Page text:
Empty Storefront’s Function Transformed by LMCC’s Workspace and Swing Space Artists
Courtesy of The Broadsheet Daily: Friday, July 20th's "Downtown News"
Battery Park City has a new art exhibition space. When it became evident that the retail storefront on the southwest corner of the Conrad New York hotel was going to be empty through the end of the year, the Lower Manhattan Cultural Council (LMCC) stepped in to reinvent it as an art exhibition space. For going on 40 years, LMCC has perfected the art of "activating" unused spaces all over Downtown and turning them into studios for artist residencies, as well as exhibition and performance spaces. From an abandoned subterranean bank vault beneath one of New York's oldest skyscrapers at 14 Wall Street, where avant-garde installations and performances take place, to artist studios in the former World Trade Center and in restored historic buildings on Governors Island, LMCC's arts programming enlivens the formerly staid corridors of Wall Street and its surrounding neighborhoods.
Many of the LMCC's grants and residency programs are earmarked for new and emerging artists, and finding spaces for these artists to exhibit their work is one more means of supporting them. "The ability of the LMCC to very quickly activate temporarily vacant space has made them a trusted resource in the real estate community for collaborative development," explained Melissa Levin, Director of Artist Residencies for the LMCC and also curator of the exhibition "Transforming Function." This show originated as part of the River to River Festival, and was originally conceived for Building 110: LMCC's Arts Center on Governors Island. When the space at the Conrad became available, Ms. Levin was able to quickly expand the exhibition to the second venue, which opened to the public on June 28.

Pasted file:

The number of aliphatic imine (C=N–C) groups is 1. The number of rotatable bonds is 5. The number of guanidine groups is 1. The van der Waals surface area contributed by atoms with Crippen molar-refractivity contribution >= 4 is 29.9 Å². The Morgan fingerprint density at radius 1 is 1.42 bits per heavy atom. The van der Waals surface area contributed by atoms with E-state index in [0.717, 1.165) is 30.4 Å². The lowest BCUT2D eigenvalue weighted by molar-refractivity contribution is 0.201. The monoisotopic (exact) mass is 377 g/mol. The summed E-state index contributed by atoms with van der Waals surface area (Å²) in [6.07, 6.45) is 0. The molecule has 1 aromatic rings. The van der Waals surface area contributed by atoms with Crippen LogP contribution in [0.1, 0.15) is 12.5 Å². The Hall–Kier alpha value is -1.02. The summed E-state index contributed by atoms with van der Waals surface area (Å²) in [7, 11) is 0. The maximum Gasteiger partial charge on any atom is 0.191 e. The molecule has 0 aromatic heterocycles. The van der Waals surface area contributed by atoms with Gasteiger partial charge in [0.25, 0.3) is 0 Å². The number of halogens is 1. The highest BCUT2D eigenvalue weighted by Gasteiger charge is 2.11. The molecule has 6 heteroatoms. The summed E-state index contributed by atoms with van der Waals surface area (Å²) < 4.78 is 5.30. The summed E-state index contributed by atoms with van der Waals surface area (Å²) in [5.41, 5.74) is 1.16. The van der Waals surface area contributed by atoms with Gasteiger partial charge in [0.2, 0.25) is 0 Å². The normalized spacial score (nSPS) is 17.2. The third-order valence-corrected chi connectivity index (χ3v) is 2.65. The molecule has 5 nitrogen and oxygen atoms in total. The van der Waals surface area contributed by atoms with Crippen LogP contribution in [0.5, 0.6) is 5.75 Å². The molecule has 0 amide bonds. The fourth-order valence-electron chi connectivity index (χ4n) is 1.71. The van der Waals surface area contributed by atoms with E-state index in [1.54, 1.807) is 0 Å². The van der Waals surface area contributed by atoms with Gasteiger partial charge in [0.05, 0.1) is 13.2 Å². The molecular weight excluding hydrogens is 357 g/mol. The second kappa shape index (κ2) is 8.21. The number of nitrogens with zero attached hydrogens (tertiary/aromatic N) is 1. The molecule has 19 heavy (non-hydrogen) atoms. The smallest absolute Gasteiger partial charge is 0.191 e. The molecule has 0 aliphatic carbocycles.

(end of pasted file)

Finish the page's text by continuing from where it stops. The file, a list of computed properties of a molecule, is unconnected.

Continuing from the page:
All of the artists whose work is included in "Transforming Function" were participants in the LMCC's Workspace or Swing Space artist residency programs. Ms. Levin explained that they all share a preoccupation with technology and its uses, a "theme that we see organically coming out of our residency programs, through which we're serving the most exciting emerging and early career artists. A lot of them are working with new technology, science, and architecture and transforming the typical use of those fields." For example, Timothy Hutchings' "Moire Patterns #2 in 3D, 2012" is a mesmerizing 3-D video that explores the physics of interference patterns to create spinning and rotating dots and lines that reconfigure in dazzling combinations. High on a corner wall, Blake Carrington's abstract projection responds to any sound made in the space and is even sensitive to traffic outside. Titled "Noisebed_" 2012, it begs for audience participation and experimentation, and is very popular among younger visitors.
Mark Ricci, director of Corporate Communications for Hilton Worldwide, the Conrad's parent company, sees the exhibition as a natural extension of the hotel's significant art collection, which "boasts over 2,000 pieces of art by major contemporary artists, selected in collaboration with the Public Art Fund." It is also a link, he pointed out, to what Battery Park City's planners envisioned over 30 years ago: "the integral role that artists could play in distinguishing public spaces and invigorating this complex neighborhood of global businesses, residents and visitors from the around the globe."